Last week, Mick Mulvaney, the acting director of Consumer Financial Protection Bureau, emailed his staff and explained his vision for the agency. His plan amounts to this: we’ll vigorously penalize those who cross a bright red line of legality—but leave everyone else alone.

In his email, Mulvaney frames this vision as a stark contrast to the approach of the CFPB’s former director, Richard Cordray, who reveled in “pushing the envelope.” Mulvaney describes Cordray’s “governing philosophy” as one that “frightens [him] a little.” Bureau enforcement will now prioritize “quantifiable and unavoidable harm to the consumer.” Under Mulvaney, the bureau “won’t go looking for excuses to bring lawsuits,” he wrote.

What does this mean for the real estate industry, especially for enforcement of the Real Estate Settlement Procedures Act (RESPA)? Time will tell, and it’s too early to say for sure. For now, everyone should assume the status quo for REPSA, and you should stick to your previous regulatory guidelines. (Remember state regulators are free to implement their own visions—and to push the proverbial envelope.)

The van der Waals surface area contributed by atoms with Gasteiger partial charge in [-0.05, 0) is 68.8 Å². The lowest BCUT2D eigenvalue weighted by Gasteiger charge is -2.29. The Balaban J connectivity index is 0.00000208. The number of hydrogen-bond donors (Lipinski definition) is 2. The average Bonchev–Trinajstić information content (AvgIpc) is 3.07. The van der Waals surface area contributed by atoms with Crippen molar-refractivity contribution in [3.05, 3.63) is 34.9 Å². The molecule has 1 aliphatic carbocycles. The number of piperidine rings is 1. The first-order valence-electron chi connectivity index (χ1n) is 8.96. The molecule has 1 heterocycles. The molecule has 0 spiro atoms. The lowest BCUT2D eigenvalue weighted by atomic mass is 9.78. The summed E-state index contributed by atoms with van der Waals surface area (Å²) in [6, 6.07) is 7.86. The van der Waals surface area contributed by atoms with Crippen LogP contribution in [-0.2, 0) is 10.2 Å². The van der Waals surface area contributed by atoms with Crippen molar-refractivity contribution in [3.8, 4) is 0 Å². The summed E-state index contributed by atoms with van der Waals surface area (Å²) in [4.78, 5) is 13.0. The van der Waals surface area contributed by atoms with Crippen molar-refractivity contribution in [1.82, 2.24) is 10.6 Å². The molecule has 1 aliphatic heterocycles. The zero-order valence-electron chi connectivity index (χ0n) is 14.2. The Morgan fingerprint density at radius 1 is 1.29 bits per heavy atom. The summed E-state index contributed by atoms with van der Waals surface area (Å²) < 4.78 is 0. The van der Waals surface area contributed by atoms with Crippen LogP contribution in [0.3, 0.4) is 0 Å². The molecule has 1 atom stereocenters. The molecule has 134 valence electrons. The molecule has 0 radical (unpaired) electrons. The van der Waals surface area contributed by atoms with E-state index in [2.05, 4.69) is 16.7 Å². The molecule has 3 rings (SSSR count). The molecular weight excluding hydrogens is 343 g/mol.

But this could be a sea change in federal RESPA enforcement. For instance, we can assume that Mulvaney’s CFPB will pursue anyone who pays a kickback for a referral in a real estate closing. But other, indirect forms of payment, which some have traditionally considered kickbacks, might no longer arouse the bureau’s suspicion. So Zillow’s business model, in which lenders pay to appear in advertisements alongside real estate agents, for example, is not strictly prohibited by RESPA or any existing regulation. Mulvaney’s CFPB might well have no problem with that model, even though Cordray had been trying to rein in the practice for years.

Even more commonly accepted forms of indirect kickbacks might pass muster in the Mulvaney regime. For instance, overpaying for renting desks or office space could be a subtle form of kickback—and it has long been considered one—but the new, restrained CFPB might no longer think that.